The next turning point required only a small bear away to VMG downwind sailing followed by the last gybe towards the finish. We were out of the swell so the lovely azure waters were pretty flat. Phaedo gybed inside us constantly trying to shorten their distance to the finish. After our gybe we were aiming for the last turning point before the 400-meter dash to the finish line.

We were back in the low-lying lee of the island so the wind was still strong but a little patchier. The proximity of the finish and all the possibilities it represented lead to an increase in tension. It was definitely now ours to lose. The wind softened and shifted slightly as the last point approached. Would a gybe be required? What would the wind be doing around the point? Would we make the finish with these sails? EXACTLY how close can we shave the reef? In moments like this, solid calls need to be made and yet the crew needs to remain re-active to a rapidly changing set of demands. Sure enough, as we ran deep to try and make the point in one gybe, Phaedo came in on a gust and began to try and turn for the point inside us.

We thought we might need to go to the big J1 jib so unfurled it in preparation. I couldn’t believe they had gained so much so quickly. They were right bloody well there on our transom and trying to get inside of us.

If they did then it would be all on. Perhaps they saw our J1 out and figured if they went in there then we could be well placed to luff them up. I don’t know. We were sailing painfully slowly but thankfully they were now in our wind and had also slowed. The people meters away on the shore would be getting a spectacular view. Some solid wind hit our sails and the call was made to flap the J1 and push on under gennaker. Speed built gloriously quickly. I was unaware exactly where the line was as I was focusing on trimming the now powered up Ms. Barbados. Phaedo had dropped a boat length or two back but was now on our line.

Calls were being made as to where the finish was and I snuck a glance to realize we were rapidly passing the committee boat and crossing the line. Holy cow… we had done it. The tension exploded into an adrenaline-fueled firework of joy throughout the team. Ms. Barbados had delivered. What a fantastic race to be a part of. We furled the gennaker and hugged, cheered and smiled ‘til it hurt. Phaedo had crossed the line only 12 seconds behind. They sailed over to us to congratulate us. I think our team all felt thankful for the talent they had brought to the table and the pressure they had put us under. Although we knocked around 2 hours off the previous record, it was always going to be about the battle with Phaedo. They have had a huge year and so many people, even in Barbados, expected them to win. I can honestly say that we didn’t share that sentiment. That said, we knew we would have to earn it… and earn it we did.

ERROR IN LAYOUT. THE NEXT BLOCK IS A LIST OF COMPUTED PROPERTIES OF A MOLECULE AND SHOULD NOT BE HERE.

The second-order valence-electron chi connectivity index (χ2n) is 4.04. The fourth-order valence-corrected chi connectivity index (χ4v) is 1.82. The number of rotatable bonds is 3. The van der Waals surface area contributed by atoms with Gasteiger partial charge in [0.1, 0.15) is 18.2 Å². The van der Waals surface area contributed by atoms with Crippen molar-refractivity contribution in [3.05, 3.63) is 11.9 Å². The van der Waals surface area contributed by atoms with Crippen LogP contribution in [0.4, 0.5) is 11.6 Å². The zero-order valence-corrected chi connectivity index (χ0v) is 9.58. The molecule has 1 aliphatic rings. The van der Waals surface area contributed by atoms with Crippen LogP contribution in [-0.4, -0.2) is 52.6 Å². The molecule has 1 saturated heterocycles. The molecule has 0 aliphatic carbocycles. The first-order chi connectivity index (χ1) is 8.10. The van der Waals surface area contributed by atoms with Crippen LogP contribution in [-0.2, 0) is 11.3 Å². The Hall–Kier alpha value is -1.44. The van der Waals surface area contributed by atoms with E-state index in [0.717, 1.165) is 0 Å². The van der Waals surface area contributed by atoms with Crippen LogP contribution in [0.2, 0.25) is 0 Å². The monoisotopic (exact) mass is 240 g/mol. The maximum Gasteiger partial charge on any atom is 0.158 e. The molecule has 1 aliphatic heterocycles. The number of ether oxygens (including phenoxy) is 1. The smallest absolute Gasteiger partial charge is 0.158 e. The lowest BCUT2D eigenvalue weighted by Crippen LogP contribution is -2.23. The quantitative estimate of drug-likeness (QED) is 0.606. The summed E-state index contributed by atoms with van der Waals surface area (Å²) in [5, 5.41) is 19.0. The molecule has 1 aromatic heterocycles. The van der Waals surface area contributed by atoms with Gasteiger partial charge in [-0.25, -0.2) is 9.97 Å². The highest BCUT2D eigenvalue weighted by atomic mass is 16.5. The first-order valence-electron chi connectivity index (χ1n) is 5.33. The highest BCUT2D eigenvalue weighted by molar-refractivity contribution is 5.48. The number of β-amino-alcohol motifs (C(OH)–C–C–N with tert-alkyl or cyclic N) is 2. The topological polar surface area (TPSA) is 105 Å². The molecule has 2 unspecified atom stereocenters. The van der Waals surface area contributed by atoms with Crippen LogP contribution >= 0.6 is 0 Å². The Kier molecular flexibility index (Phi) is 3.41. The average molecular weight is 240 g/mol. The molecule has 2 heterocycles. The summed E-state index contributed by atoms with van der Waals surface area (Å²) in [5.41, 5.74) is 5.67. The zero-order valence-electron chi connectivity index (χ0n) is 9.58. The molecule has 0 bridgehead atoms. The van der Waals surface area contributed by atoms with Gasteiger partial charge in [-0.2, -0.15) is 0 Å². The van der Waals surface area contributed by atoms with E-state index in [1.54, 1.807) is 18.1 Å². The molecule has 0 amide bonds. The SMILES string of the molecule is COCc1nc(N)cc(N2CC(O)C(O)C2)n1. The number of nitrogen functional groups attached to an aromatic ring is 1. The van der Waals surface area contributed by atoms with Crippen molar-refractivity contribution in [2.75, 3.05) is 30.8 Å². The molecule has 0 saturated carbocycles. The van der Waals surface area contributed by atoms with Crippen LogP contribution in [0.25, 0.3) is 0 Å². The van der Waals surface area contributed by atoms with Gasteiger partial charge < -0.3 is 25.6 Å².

Over the previous six weeks, Barbados had taken us under its wing. The whole idea of bringing a MOD 70 here to race was a dream of Team Concise director Tony Lawson. He has a long history with Barbados and he wanted to give something back. It was a vision he shared with other Bajan friends, BTMI, Barbados government and businesses and they supported us being there whether it be by giving the crew accommodation, the boat a mooring or marina berth or even simply supplying transportation. Many people chipped in to make it possible. So many of these people then got to share the thrill of sailing on this fantastic boat in their own backyard and use it to show just how great a location Barbados is for sailing. As much as we are ultimately in competition with other boats, Barbados is equally in competition with other destinations and therefore must set themselves high standards to earn the place they desire. Winning isn’t automatic, it has to be earned. Competition, if it is between you and your dreams, demands to be risen to. I know that so many Bajans shared the joy of our win and seeing their namesake blast across the line in first place. It was a real thrill to be a part of it all.

Don’t stop Believin’;)